The Quarterly of the Texas State Historical Association, Volume 3, July 1899 - April, 1900 Page: 38
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Texas Historical Association Quarterly.
feet wide. Afterwards we constructed an adobe house covered
with shingles. A large pecan-tree supplied us with 10,000 of
these. In this house was a fire place 12 feet broad, and built of
rock. On the roof, Strauss put an artistic weather-vane. Here
we celebrated the Christmas of 1847, and again had a glorious
As I have said, the Indians kept their agreement to the letter.
In Nov., 1847, they visited us as they had promised. At the time
I was herding cows several miles from our camp, when two In-
dians rode up. From their signs I supposed they wanted some-
thing to eat; and I handed them some bread out of the pouch I
carried. Evidently not trusting me, they made signs that I should
eat first. The fact was that a great number of Waco Indians had
been treacherously poisoned some time before by a band of cow-
boys. It was a dastardly deed; and the Wacos thereafter became
the most hostile of the tribes, as before they had been the most
amicable. Well, the end of my interview was that they took every-
thing I had and galloped off. They were hardly out of sight when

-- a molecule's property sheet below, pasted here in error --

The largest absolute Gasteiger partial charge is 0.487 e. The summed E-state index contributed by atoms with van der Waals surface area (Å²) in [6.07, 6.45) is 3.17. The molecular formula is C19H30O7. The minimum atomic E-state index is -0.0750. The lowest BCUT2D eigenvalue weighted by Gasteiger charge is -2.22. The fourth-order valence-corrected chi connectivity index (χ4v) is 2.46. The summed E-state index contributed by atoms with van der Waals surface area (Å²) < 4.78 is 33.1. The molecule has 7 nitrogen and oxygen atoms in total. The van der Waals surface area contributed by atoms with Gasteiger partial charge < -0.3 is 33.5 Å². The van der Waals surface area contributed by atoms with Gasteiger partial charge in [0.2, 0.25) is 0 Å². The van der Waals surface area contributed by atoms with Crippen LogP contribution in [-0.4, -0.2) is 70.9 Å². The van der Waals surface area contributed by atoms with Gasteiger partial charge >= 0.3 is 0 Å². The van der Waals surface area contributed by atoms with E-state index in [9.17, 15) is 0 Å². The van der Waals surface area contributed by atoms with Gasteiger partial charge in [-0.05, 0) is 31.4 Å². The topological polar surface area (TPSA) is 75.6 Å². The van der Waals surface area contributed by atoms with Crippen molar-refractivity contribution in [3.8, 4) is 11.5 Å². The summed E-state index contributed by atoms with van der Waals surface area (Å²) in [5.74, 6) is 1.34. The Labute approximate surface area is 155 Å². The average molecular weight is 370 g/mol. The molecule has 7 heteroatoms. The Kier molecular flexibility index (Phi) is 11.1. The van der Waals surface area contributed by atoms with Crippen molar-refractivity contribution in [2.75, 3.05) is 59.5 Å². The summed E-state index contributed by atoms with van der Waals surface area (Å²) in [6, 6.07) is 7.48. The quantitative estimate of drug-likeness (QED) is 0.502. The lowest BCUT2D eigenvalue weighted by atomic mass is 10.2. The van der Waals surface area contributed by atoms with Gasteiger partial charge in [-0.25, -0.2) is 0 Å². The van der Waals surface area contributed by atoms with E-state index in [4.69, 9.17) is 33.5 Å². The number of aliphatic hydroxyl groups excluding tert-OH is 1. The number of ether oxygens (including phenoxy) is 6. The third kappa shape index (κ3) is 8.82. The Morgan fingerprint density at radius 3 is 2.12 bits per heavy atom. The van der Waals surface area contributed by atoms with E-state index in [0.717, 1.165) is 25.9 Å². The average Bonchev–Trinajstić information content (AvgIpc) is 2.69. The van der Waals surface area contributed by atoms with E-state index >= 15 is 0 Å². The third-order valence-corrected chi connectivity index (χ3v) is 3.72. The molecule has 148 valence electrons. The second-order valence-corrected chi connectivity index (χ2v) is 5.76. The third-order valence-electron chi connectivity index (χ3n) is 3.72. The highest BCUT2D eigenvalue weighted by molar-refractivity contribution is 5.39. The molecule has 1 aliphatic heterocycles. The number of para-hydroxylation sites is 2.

I saw a big crowd of savages riding up, and as they drew nearer,
I recognized the chief, Santana. Upon my asking him if he were
not the chief, he seemed greatly surprised that I should know
him. He was very much puzzled, too, because I had no beard; for
all our party wore them. I told him with my fingers that I was
only seventeen. Doubtless he had at first taken me for an Ameri-
can, as none of them wore beards at this time. After that, the
Indians drove my cattle, which now had scattered in all directions,
into camp. Here Santana learned that I had been robbed, and
sent out two men after the thieves, but after two days absence they
reported that they were unable to find the robbers.
The Indians camped only a short distance from us. During the
night a number of our utensils were stolen by the squaws; but the
next day the men returned them. For everything we gave them
we were paid back three-fold. As they staid some time, we be-
came well acquainted. Whenever we came into their camp, they
would spread out their deer skins, bring out morrals3 full of the
biggest pecans I ever saw, and tell us to help ourselves. They even
tried to learn German from us in spite of the great difficulty they
found in pronouncing some of the words. The word Pferd they
8Food or game bags.
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Texas State Historical Association. The Quarterly of the Texas State Historical Association, Volume 3, July 1899 - April, 1900, periodical, 1900; Austin, Texas. (texashistory.unt.edu/ark:/67531/metapth101015/m1/46/: accessed September 21, 2017), University of North Texas Libraries, The Portal to Texas History, texashistory.unt.edu; crediting Texas State Historical Association.